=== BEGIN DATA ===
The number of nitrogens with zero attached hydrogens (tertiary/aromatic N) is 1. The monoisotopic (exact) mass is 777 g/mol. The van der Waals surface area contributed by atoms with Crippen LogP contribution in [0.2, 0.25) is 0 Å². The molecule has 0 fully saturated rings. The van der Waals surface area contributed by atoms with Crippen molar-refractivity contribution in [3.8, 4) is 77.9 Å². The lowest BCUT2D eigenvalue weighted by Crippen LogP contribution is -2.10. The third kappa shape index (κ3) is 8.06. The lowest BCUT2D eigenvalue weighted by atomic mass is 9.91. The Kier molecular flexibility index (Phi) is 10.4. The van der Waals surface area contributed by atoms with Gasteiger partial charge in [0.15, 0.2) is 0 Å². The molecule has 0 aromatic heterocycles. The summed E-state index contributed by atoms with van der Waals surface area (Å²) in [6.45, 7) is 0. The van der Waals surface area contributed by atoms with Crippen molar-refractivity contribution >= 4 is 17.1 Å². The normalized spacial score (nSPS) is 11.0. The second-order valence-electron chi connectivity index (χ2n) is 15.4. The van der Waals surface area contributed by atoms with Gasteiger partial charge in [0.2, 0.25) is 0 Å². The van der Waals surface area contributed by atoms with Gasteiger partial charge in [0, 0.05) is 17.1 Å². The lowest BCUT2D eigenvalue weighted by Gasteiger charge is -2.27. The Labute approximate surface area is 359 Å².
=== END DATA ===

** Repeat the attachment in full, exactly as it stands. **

The number of nitrogens with zero attached hydrogens (tertiary/aromatic N) is 1. The monoisotopic (exact) mass is 777 g/mol. The van der Waals surface area contributed by atoms with Crippen LogP contribution in [0.2, 0.25) is 0 Å². The molecule has 0 fully saturated rings. The van der Waals surface area contributed by atoms with Crippen molar-refractivity contribution in [3.8, 4) is 77.9 Å². The lowest BCUT2D eigenvalue weighted by Crippen LogP contribution is -2.10. The third kappa shape index (κ3) is 8.06. The lowest BCUT2D eigenvalue weighted by atomic mass is 9.91. The Kier molecular flexibility index (Phi) is 10.4. The van der Waals surface area contributed by atoms with Gasteiger partial charge in [0.15, 0.2) is 0 Å². The molecule has 0 aromatic heterocycles. The summed E-state index contributed by atoms with van der Waals surface area (Å²) in [6.45, 7) is 0. The van der Waals surface area contributed by atoms with Crippen molar-refractivity contribution >= 4 is 17.1 Å². The normalized spacial score (nSPS) is 11.0. The second-order valence-electron chi connectivity index (χ2n) is 15.4. The van der Waals surface area contributed by atoms with Gasteiger partial charge in [0.2, 0.25) is 0 Å². The van der Waals surface area contributed by atoms with Gasteiger partial charge in [0, 0.05) is 17.1 Å². The lowest BCUT2D eigenvalue weighted by Gasteiger charge is -2.27. The Labute approximate surface area is 359 Å².